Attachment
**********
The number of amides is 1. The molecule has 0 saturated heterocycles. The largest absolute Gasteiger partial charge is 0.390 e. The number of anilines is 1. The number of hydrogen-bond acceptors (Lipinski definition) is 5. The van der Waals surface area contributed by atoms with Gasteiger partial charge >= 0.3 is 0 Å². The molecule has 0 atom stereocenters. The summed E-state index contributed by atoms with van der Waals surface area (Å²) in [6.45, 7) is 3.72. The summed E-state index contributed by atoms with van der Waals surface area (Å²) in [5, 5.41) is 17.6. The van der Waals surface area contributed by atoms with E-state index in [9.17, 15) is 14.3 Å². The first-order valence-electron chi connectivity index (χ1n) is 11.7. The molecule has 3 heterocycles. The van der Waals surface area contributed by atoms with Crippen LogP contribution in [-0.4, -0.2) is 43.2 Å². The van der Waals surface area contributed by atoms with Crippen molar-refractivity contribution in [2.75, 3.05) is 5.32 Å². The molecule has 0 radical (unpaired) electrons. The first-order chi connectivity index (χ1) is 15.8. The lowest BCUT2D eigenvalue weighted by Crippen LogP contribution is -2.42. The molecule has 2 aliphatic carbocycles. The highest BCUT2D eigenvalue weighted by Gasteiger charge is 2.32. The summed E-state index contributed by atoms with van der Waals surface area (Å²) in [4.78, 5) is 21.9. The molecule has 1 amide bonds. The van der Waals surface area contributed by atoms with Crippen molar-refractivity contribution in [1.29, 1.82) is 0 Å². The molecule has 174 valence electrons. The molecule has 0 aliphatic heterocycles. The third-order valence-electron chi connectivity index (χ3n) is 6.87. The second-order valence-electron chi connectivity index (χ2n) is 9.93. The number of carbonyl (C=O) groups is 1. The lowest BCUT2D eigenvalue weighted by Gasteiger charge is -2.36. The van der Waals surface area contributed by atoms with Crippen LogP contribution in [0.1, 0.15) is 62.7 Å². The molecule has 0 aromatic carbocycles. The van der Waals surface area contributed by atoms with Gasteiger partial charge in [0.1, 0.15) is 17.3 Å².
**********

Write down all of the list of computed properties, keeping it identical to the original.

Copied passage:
The number of amides is 1. The molecule has 0 saturated heterocycles. The largest absolute Gasteiger partial charge is 0.390 e. The number of anilines is 1. The number of hydrogen-bond acceptors (Lipinski definition) is 5. The van der Waals surface area contributed by atoms with Gasteiger partial charge >= 0.3 is 0 Å². The molecule has 0 atom stereocenters. The summed E-state index contributed by atoms with van der Waals surface area (Å²) in [6.45, 7) is 3.72. The summed E-state index contributed by atoms with van der Waals surface area (Å²) in [5, 5.41) is 17.6. The van der Waals surface area contributed by atoms with E-state index in [9.17, 15) is 14.3 Å². The first-order valence-electron chi connectivity index (χ1n) is 11.7. The molecule has 3 heterocycles. The van der Waals surface area contributed by atoms with Crippen LogP contribution in [-0.4, -0.2) is 43.2 Å². The van der Waals surface area contributed by atoms with Crippen molar-refractivity contribution in [2.75, 3.05) is 5.32 Å². The molecule has 0 radical (unpaired) electrons. The first-order chi connectivity index (χ1) is 15.8. The lowest BCUT2D eigenvalue weighted by Crippen LogP contribution is -2.42. The molecule has 2 aliphatic carbocycles. The highest BCUT2D eigenvalue weighted by Gasteiger charge is 2.32. The summed E-state index contributed by atoms with van der Waals surface area (Å²) in [4.78, 5) is 21.9. The molecule has 1 amide bonds. The van der Waals surface area contributed by atoms with Crippen molar-refractivity contribution in [1.29, 1.82) is 0 Å². The molecule has 174 valence electrons. The molecule has 0 aliphatic heterocycles. The third-order valence-electron chi connectivity index (χ3n) is 6.87. The second-order valence-electron chi connectivity index (χ2n) is 9.93. The number of carbonyl (C=O) groups is 1. The lowest BCUT2D eigenvalue weighted by Gasteiger charge is -2.36. The van der Waals surface area contributed by atoms with Crippen LogP contribution in [0.1, 0.15) is 62.7 Å². The molecule has 0 aromatic carbocycles. The van der Waals surface area contributed by atoms with Gasteiger partial charge in [0.1, 0.15) is 17.3 Å².